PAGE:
Relationship stress and expectant parents

A new study on the physiological effects of stress has found that expectant parents respond differently to arguments depending on the presence of ongoing individual or relationship difficulties such as anxiety or chronic relationship conflict.

The study by Mark Feinberg and Damon Jones from Pennsylvania State University published online in the British Journal of Psychology today, Friday 12 October, examined whether anxiety or chronic relationship difficulties altered the way that a 12-minute couple conflict discussion affected partners' cortisol levels.*

Mark Feinberg said: "Relationship conflict has been shown to have a major impact on partners' mental health and well being. It's especially important to understand how relationship conflict may affect stress during pregnancy as maternal stress has previously been linked to health problems for both the mother and child. And men who have difficulty dealing with stress could end up reacting angrily to future disagreements, affecting the quality of the relationship, parent-child relations, and children's adjustment."

As expected, greater hostility in a conflict discussion led to increased levels of cortisol, indicating greater physiological stress, for men. However, the same relation was not found for women - which may be due to the fact that pregnant women's cortisol levels are already high.

One hundred and thirty eight heterosexual couples expecting their first child (82 per cent were married) took part in the study. In their own home, expectant parents separately completed questionnaires regarding their relationship experiences and individual qualities, attitudes, and well-being. Interviewers videotaped two 6-minute interactions of each couple discussing something not related to their relationship. Next the couples were asked to discuss three problems in their relationship (such as money and housework).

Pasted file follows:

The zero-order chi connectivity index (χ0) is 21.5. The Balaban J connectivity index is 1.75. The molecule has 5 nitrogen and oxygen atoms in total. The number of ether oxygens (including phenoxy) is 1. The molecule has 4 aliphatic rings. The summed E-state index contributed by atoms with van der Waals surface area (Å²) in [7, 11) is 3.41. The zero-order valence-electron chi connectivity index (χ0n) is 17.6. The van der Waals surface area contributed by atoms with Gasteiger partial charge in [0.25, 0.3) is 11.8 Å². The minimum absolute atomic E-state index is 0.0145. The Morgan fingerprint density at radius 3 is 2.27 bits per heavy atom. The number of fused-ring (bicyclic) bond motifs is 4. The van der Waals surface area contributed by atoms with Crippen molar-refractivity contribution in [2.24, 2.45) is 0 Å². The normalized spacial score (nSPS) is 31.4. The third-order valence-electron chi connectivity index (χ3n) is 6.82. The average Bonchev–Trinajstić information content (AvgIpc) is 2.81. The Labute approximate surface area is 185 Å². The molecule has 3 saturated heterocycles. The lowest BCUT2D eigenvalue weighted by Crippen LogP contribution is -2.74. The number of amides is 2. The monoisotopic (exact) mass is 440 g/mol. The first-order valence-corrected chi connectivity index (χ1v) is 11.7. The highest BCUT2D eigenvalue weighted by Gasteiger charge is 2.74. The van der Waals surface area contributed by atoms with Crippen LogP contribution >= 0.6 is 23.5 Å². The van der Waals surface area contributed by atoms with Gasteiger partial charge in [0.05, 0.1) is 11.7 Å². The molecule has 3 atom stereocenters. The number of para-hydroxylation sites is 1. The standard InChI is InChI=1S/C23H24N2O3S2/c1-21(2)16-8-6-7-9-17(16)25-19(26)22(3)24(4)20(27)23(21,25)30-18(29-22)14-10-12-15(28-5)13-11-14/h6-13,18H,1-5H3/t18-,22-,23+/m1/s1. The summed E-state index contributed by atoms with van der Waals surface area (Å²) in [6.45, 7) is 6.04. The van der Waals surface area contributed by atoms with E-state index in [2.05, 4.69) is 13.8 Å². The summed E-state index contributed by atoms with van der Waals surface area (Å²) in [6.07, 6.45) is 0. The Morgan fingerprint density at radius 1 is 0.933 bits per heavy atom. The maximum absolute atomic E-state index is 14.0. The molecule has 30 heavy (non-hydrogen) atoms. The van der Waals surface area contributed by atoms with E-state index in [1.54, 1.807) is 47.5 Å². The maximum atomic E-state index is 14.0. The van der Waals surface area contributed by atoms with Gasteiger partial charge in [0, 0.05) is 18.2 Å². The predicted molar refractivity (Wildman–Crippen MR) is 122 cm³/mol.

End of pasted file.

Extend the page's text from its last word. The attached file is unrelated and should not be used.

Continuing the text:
During the home interview, three cortisol samples were taken (from saliva). A baseline sample was taken first before the videotaped interactions, the second was taken after the conflict discussion to examine reactivity-that is, whether cortisol levels increased due to the conflict discussion. The third sample was taken 20 minutes after the second sample to assess whether levels of cortisol had gone back down as they typically do after a brief stressor, indicating recovery from the stress of the conflict.

One finding established how anxious men and women reacted differently to arguing: hostility during the conflict discussion led to less cortisol recovery for men, but more cortisol recovery for women. The same pattern was found for men and women who reported high levels of chronic, unresolved relationship conflict.

Mark Feinberg explained: "We found that generally anxious men appeared to find hostility stressful and this elevated stress persisted for a longer period of time. On the other hand, generally anxious women experienced relatively more prolonged stress when there were lower levels of negativity and hostility expressed during the discussion. We speculate that these anxious women, as well as women in relationships of chronic arguing, find the airing of differences, even when the tone turns negative, to be reassuring that the couple is engaged with each other. This may be particular important for women during the vulnerable period of first pregnancy."

Mark Feinberg added: "It would be useful for couples to understand that they need to carefully balance the apparently beneficial effects of discussing difficult relationship topics for some women with the apparently negative effect for some men."

*Cortisol is a hormone released in response to stress and high levels of cortisol may have long-term negative effects on health.

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